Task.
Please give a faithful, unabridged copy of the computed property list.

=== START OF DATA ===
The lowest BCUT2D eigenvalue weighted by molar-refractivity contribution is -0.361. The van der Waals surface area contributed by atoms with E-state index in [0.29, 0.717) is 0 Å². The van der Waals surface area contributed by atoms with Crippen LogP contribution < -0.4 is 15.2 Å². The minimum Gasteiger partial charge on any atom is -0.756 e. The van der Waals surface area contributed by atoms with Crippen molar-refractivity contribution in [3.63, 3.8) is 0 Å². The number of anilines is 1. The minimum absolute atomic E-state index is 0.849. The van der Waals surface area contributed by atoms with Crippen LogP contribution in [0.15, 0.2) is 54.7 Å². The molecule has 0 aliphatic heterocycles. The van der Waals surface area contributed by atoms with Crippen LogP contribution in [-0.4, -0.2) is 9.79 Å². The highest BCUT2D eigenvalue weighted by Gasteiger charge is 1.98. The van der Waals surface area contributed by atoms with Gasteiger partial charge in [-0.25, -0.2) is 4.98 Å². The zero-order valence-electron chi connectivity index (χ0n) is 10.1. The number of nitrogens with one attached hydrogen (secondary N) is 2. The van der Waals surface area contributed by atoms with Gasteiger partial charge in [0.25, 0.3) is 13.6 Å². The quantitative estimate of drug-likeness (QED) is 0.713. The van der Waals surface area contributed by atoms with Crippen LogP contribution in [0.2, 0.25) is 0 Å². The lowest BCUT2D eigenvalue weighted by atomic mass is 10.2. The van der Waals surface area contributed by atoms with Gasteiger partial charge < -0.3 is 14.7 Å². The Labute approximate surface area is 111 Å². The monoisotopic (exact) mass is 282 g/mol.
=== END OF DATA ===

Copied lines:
The lowest BCUT2D eigenvalue weighted by molar-refractivity contribution is -0.361. The van der Waals surface area contributed by atoms with E-state index in [0.29, 0.717) is 0 Å². The van der Waals surface area contributed by atoms with Crippen LogP contribution < -0.4 is 15.2 Å². The minimum Gasteiger partial charge on any atom is -0.756 e. The van der Waals surface area contributed by atoms with Crippen molar-refractivity contribution in [3.63, 3.8) is 0 Å². The number of anilines is 1. The minimum absolute atomic E-state index is 0.849. The van der Waals surface area contributed by atoms with Crippen LogP contribution in [0.15, 0.2) is 54.7 Å². The molecule has 0 aliphatic heterocycles. The van der Waals surface area contributed by atoms with Crippen LogP contribution in [-0.4, -0.2) is 9.79 Å². The highest BCUT2D eigenvalue weighted by Gasteiger charge is 1.98. The van der Waals surface area contributed by atoms with Gasteiger partial charge in [-0.25, -0.2) is 4.98 Å². The zero-order valence-electron chi connectivity index (χ0n) is 10.1. The number of nitrogens with one attached hydrogen (secondary N) is 2. The van der Waals surface area contributed by atoms with Gasteiger partial charge in [0.25, 0.3) is 13.6 Å². The quantitative estimate of drug-likeness (QED) is 0.713. The van der Waals surface area contributed by atoms with Crippen LogP contribution in [0.2, 0.25) is 0 Å². The lowest BCUT2D eigenvalue weighted by atomic mass is 10.2. The van der Waals surface area contributed by atoms with Gasteiger partial charge < -0.3 is 14.7 Å². The Labute approximate surface area is 111 Å². The monoisotopic (exact) mass is 282 g/mol.